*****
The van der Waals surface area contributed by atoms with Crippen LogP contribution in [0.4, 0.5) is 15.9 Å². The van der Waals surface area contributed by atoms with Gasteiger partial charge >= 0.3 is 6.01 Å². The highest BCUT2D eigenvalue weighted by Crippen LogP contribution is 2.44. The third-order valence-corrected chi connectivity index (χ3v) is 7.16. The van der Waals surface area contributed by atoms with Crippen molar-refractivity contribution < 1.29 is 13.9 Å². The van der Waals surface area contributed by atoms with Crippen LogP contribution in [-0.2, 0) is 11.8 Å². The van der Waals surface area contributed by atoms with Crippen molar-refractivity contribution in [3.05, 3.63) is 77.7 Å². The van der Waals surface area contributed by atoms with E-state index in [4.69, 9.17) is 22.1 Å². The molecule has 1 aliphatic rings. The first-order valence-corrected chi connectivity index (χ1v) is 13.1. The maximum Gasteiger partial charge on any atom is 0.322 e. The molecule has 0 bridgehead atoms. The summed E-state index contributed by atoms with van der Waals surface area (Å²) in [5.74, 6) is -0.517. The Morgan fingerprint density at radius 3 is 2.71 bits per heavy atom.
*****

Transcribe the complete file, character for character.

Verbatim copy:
The van der Waals surface area contributed by atoms with Crippen LogP contribution in [0.4, 0.5) is 15.9 Å². The van der Waals surface area contributed by atoms with Gasteiger partial charge >= 0.3 is 6.01 Å². The highest BCUT2D eigenvalue weighted by Crippen LogP contribution is 2.44. The third-order valence-corrected chi connectivity index (χ3v) is 7.16. The van der Waals surface area contributed by atoms with Crippen molar-refractivity contribution < 1.29 is 13.9 Å². The van der Waals surface area contributed by atoms with Crippen LogP contribution in [-0.2, 0) is 11.8 Å². The van der Waals surface area contributed by atoms with Crippen molar-refractivity contribution in [3.05, 3.63) is 77.7 Å². The van der Waals surface area contributed by atoms with E-state index in [4.69, 9.17) is 22.1 Å². The molecule has 1 aliphatic rings. The first-order valence-corrected chi connectivity index (χ1v) is 13.1. The maximum Gasteiger partial charge on any atom is 0.322 e. The molecule has 0 bridgehead atoms. The summed E-state index contributed by atoms with van der Waals surface area (Å²) in [5.74, 6) is -0.517. The Morgan fingerprint density at radius 3 is 2.71 bits per heavy atom.